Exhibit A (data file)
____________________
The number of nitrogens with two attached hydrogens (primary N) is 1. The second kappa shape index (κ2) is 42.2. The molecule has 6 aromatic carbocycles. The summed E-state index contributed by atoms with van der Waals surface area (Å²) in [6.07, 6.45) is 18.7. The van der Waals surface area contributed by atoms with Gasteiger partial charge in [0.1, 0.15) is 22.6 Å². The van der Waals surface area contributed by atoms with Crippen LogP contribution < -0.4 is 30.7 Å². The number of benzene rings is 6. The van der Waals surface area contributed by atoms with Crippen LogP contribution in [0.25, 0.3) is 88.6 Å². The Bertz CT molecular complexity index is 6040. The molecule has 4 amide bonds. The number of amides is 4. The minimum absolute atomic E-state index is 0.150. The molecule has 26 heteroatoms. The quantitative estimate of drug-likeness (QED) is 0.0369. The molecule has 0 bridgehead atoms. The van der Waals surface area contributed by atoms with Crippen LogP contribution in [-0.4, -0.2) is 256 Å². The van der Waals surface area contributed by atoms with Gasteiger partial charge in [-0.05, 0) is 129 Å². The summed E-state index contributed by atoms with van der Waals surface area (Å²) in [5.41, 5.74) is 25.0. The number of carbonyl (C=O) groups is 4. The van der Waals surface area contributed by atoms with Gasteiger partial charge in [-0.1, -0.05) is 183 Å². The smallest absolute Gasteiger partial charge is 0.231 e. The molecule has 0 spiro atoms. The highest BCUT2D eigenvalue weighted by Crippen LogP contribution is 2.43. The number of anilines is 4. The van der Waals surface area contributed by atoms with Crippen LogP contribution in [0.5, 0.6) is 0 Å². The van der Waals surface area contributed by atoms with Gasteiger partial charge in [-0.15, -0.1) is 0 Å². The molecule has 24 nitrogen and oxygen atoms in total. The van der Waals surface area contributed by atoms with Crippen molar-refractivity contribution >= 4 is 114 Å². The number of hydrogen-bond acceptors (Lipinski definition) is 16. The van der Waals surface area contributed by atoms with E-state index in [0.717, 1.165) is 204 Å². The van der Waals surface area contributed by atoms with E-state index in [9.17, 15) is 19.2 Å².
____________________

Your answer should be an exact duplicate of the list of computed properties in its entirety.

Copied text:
The number of nitrogens with two attached hydrogens (primary N) is 1. The second kappa shape index (κ2) is 42.2. The molecule has 6 aromatic carbocycles. The summed E-state index contributed by atoms with van der Waals surface area (Å²) in [6.07, 6.45) is 18.7. The van der Waals surface area contributed by atoms with Gasteiger partial charge in [0.1, 0.15) is 22.6 Å². The van der Waals surface area contributed by atoms with Crippen LogP contribution < -0.4 is 30.7 Å². The number of benzene rings is 6. The van der Waals surface area contributed by atoms with Crippen LogP contribution in [0.25, 0.3) is 88.6 Å². The Bertz CT molecular complexity index is 6040. The molecule has 4 amide bonds. The number of amides is 4. The minimum absolute atomic E-state index is 0.150. The molecule has 26 heteroatoms. The quantitative estimate of drug-likeness (QED) is 0.0369. The molecule has 0 bridgehead atoms. The van der Waals surface area contributed by atoms with Crippen LogP contribution in [-0.4, -0.2) is 256 Å². The van der Waals surface area contributed by atoms with Gasteiger partial charge in [-0.05, 0) is 129 Å². The summed E-state index contributed by atoms with van der Waals surface area (Å²) in [5.41, 5.74) is 25.0. The number of carbonyl (C=O) groups is 4. The van der Waals surface area contributed by atoms with Gasteiger partial charge in [-0.1, -0.05) is 183 Å². The smallest absolute Gasteiger partial charge is 0.231 e. The molecule has 0 spiro atoms. The highest BCUT2D eigenvalue weighted by Crippen LogP contribution is 2.43. The number of anilines is 4. The van der Waals surface area contributed by atoms with Crippen LogP contribution in [0.5, 0.6) is 0 Å². The van der Waals surface area contributed by atoms with Gasteiger partial charge in [-0.15, -0.1) is 0 Å². The molecule has 24 nitrogen and oxygen atoms in total. The van der Waals surface area contributed by atoms with Crippen molar-refractivity contribution >= 4 is 114 Å². The number of hydrogen-bond acceptors (Lipinski definition) is 16. The van der Waals surface area contributed by atoms with E-state index in [0.717, 1.165) is 204 Å². The van der Waals surface area contributed by atoms with E-state index in [9.17, 15) is 19.2 Å².